Fort St. James man survives bear attack

It was a day of surprises for Randy Rawluk of Fort St. James

Randy Rawluk

It was a beautiful day in Hazelton BC when Randy Rawluk, 64, of Fort St. James got the surprise of his life.

Rawluk and his brother-in-law Ray Sturney and wife Maureen Sargent decided to go for a nature walk. The trail they hiked wraps around the Skeena River just before the Four Mile bridge – a known well-used trail in Hazelton. Little did they know that on this particular day on that particular trail awaited a near-death surprise.

“My dog was up ahead on the trail and suddenly came running back full speed with a bear right on her butt. Ray let out a yell and I let out a yell which did take the focus off the dog..but now the bear was just a meter away from me and went on its hind legs. He slapped me with his claws and then bit me on my arm,” Rawluk said, as he rolled up his sleeve to reveal large claw and teeth marks.

The three screamed louder, frighting the bear which then took off quickly, Rawluk said.

“It went from a predatory attack on Zoey to seeing us and becoming defensive. The one bite mark was pretty deep but the claw marks are the most painful because their big scratches. In Fort St. James I hike up Mount Pope about three days a week in the summer and this was still the closest encounter I’ve ever had with a bear,” Rawluk said.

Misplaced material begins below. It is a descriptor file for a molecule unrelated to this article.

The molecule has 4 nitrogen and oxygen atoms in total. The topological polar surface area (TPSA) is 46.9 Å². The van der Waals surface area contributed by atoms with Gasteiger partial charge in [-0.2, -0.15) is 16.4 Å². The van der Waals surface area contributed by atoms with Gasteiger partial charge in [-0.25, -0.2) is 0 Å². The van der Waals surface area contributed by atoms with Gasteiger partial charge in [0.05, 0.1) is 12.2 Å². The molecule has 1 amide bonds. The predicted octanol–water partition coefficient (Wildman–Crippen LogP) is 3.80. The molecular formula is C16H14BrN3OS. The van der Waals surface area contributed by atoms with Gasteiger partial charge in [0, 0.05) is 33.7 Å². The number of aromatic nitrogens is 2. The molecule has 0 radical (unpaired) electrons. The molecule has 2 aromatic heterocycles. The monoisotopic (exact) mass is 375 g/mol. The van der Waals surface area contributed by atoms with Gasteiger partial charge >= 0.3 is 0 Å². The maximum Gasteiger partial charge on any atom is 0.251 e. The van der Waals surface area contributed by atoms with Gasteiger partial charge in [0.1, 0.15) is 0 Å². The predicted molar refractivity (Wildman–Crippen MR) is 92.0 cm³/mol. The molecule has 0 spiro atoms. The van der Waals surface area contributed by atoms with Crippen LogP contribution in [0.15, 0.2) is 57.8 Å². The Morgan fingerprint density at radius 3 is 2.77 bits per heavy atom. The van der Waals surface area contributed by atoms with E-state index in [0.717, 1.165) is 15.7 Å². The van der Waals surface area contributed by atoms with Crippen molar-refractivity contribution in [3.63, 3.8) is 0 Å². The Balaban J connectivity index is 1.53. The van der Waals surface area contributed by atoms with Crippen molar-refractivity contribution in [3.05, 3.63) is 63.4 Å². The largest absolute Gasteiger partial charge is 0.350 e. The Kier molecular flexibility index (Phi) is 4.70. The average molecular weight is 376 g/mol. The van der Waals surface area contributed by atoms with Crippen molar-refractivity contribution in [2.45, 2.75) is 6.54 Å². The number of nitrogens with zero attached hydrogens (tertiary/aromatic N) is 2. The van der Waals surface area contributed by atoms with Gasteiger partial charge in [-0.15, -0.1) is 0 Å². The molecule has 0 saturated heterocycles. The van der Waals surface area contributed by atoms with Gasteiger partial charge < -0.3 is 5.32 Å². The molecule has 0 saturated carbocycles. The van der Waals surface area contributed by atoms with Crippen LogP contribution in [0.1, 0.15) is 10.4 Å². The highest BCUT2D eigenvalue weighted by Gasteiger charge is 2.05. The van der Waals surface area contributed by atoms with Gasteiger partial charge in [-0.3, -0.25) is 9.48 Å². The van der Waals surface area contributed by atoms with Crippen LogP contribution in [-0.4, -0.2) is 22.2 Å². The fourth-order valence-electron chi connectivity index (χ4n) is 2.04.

A trip to the hospital verified Rawluk did not sustain any permanent injuries or need any stitches.

No person or dog was injured from the incident.

“I didn’t even have time to be scared, it happened so fast. When it was all over I had so much adrenaline,” Rawluk said.

The next day a conservation officer questioned the group on where they saw the bear. After investigating the area, the conservationist found that the bear’s den was directly underneath a popular spot on the trail which has now been closed until authorities figure out what to do, Rawluk said.

“He was an average size bear but looked big when he was chewing on my arm,” Rawluk joked.


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